Notebook with diary entries, technical drawings and diagrams.
Hard physical labour every day, poor food and difficult conditions in general at Gulag camps caused a great number of illnesses and injuries. These were treated at first aid stations or camp infirmaries.
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The majority of labour camps had nothing but a first aid station. Separate infirmaries such as this one were only found in large camps – the one depicted is from the Barabanikha camp, which was intended for 1,000 prisoners. However, it was probably of insufficient capacity in any case. It contains only four separate rooms of 6.5 m by 5.5 m, evidently to cater for several thousand prisoners exposed to extremely tough conditions. Doctors came from the ranks of prisoners and were in very short supply throughout the Gulag system. Many prisoners dreamt of becoming a medical assistant as the job meant liberation from strenuous ordinary work.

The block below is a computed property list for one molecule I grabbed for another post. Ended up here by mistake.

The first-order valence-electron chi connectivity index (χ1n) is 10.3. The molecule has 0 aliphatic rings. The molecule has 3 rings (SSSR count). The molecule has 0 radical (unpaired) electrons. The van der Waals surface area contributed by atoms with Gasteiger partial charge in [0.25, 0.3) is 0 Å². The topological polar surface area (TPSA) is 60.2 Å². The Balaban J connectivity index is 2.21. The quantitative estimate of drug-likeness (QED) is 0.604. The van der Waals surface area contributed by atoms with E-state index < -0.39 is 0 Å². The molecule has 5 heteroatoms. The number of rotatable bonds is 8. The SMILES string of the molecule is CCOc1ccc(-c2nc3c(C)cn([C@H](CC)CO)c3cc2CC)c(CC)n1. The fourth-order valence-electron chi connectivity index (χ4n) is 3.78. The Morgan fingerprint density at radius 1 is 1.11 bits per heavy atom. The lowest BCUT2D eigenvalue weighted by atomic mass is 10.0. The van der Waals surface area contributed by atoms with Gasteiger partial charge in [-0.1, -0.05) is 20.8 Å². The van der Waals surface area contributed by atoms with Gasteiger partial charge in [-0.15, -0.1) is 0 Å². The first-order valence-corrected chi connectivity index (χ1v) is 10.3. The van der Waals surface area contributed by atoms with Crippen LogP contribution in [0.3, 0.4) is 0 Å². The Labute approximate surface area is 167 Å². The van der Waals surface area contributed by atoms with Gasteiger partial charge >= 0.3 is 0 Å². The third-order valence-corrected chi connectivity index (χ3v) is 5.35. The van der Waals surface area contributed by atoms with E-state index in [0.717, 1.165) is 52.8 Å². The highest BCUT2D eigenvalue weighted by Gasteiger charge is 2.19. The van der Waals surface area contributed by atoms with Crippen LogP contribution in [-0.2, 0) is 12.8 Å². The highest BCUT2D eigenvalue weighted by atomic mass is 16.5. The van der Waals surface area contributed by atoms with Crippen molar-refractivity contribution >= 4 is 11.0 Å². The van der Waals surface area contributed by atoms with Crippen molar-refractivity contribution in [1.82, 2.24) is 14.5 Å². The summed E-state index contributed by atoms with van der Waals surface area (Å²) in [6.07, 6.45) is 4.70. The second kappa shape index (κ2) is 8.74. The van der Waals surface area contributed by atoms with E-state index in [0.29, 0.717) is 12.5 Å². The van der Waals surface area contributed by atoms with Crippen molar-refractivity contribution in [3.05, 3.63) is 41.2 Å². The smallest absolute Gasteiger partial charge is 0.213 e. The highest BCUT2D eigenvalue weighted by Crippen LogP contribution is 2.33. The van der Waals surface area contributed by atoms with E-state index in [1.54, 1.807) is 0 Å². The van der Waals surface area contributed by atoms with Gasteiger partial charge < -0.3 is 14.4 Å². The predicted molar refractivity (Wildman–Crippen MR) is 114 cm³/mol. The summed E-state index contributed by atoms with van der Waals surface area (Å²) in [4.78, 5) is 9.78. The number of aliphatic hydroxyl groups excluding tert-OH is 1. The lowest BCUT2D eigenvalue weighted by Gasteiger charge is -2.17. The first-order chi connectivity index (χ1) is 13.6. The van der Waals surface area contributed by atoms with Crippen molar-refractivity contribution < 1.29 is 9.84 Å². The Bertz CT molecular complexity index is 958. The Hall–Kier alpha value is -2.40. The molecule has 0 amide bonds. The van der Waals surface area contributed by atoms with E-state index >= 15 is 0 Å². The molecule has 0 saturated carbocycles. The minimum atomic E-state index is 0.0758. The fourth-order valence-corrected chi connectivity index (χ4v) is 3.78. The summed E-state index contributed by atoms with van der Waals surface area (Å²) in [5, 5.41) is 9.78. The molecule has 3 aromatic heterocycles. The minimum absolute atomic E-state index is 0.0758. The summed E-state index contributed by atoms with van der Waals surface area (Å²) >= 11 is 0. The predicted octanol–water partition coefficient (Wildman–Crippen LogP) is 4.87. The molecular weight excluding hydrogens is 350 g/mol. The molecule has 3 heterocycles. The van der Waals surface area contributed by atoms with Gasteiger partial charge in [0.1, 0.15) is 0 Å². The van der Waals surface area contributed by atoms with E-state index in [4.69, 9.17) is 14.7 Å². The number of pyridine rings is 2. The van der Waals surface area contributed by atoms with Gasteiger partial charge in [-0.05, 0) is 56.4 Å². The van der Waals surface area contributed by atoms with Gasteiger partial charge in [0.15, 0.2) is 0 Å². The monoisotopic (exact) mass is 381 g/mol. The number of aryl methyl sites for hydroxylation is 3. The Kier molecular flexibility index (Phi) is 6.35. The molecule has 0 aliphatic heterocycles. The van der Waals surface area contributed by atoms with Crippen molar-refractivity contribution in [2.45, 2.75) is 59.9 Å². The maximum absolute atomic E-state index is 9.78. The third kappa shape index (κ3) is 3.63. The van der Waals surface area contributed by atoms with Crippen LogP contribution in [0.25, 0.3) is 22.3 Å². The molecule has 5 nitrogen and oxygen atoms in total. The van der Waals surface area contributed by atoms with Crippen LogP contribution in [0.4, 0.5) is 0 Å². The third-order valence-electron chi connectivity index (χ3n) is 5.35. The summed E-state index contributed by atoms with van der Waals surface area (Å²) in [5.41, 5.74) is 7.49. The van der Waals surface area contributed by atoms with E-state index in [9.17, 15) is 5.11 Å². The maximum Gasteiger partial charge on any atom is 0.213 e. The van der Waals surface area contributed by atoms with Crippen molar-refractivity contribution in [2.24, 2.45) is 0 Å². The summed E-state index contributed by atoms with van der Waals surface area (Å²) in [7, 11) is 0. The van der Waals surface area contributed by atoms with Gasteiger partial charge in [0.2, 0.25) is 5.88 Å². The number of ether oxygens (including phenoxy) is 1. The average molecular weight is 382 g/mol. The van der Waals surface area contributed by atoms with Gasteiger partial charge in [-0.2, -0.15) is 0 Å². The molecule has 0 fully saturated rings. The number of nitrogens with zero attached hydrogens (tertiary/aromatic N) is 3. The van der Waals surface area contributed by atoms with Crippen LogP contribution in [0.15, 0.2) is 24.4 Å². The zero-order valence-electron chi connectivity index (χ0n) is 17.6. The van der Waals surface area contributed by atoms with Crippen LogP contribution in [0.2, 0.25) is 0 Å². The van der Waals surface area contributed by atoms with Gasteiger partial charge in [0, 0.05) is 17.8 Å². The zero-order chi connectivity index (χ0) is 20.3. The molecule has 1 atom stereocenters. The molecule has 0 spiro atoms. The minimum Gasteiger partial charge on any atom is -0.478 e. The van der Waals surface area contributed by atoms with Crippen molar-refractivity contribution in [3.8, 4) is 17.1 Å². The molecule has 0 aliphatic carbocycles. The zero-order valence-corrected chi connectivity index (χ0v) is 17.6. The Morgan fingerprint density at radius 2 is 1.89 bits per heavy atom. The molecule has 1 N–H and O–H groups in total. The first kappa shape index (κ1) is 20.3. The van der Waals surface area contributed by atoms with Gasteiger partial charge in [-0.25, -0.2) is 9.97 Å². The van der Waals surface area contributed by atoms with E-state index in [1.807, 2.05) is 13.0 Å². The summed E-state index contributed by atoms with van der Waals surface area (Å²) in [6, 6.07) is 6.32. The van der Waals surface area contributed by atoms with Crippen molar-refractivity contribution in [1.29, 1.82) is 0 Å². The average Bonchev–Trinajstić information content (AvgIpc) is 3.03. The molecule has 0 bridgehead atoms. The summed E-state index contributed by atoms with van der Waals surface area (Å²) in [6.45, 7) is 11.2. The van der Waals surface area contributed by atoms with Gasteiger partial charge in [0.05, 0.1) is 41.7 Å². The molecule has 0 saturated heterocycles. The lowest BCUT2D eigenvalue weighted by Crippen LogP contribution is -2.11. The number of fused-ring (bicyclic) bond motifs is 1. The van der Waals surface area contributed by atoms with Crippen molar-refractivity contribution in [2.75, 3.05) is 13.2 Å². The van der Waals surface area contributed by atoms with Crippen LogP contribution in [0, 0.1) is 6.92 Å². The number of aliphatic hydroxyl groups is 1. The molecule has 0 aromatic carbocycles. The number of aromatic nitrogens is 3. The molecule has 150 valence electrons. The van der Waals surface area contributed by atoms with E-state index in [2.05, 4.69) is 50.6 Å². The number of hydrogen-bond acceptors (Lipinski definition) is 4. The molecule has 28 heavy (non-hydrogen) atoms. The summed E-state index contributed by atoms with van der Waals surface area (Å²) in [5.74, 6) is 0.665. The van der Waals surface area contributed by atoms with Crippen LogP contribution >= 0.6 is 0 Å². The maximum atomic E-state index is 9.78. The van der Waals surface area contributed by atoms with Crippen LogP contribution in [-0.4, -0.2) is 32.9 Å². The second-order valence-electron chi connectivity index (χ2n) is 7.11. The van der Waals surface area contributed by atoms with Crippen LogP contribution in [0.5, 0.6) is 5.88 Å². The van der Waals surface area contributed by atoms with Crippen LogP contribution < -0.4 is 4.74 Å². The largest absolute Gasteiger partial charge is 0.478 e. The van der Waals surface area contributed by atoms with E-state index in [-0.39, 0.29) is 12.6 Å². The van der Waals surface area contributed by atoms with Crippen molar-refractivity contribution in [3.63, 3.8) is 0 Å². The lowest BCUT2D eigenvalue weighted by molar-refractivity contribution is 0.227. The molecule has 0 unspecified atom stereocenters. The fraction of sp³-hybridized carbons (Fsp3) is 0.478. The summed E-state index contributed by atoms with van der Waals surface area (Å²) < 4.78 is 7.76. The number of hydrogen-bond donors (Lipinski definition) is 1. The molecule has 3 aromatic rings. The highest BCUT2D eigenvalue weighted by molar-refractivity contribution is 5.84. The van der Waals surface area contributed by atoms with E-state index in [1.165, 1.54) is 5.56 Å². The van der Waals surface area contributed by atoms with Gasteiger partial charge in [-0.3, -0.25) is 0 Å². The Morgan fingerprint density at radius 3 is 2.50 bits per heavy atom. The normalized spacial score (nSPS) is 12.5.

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"Working on the construction of the railroad in cruel frosty conditions couldn’t be withstood for more than six months, perhaps a year,” recalls Sergo Lominadze. “So if you wanted to stay alive you had to find a way around these conditions somehow, either by getting into the infirmary or finding work doing camp maintenance. In short, it was hard to survive the common work on the construction, even though, at least according to my experience, it wasn’t as gruelling as at other Gulag building projects.”
On a tour of the infirmary one can come across bottles and wrappers from medicines or glucose. Medicines were a genuine rarity at the camps and the criminal prisoners enjoyed using them as a narcotic. The frames of stretchers and other interesting items have been preserved here.
A prisoner's secret notebook was hidden behind the beam under the ceiling in the infirmary toilet. Though it also contains song lyrics and personal notes, it is full of technical designs from numerous scientific disciplines, suggesting it may well have been the work of an engineer.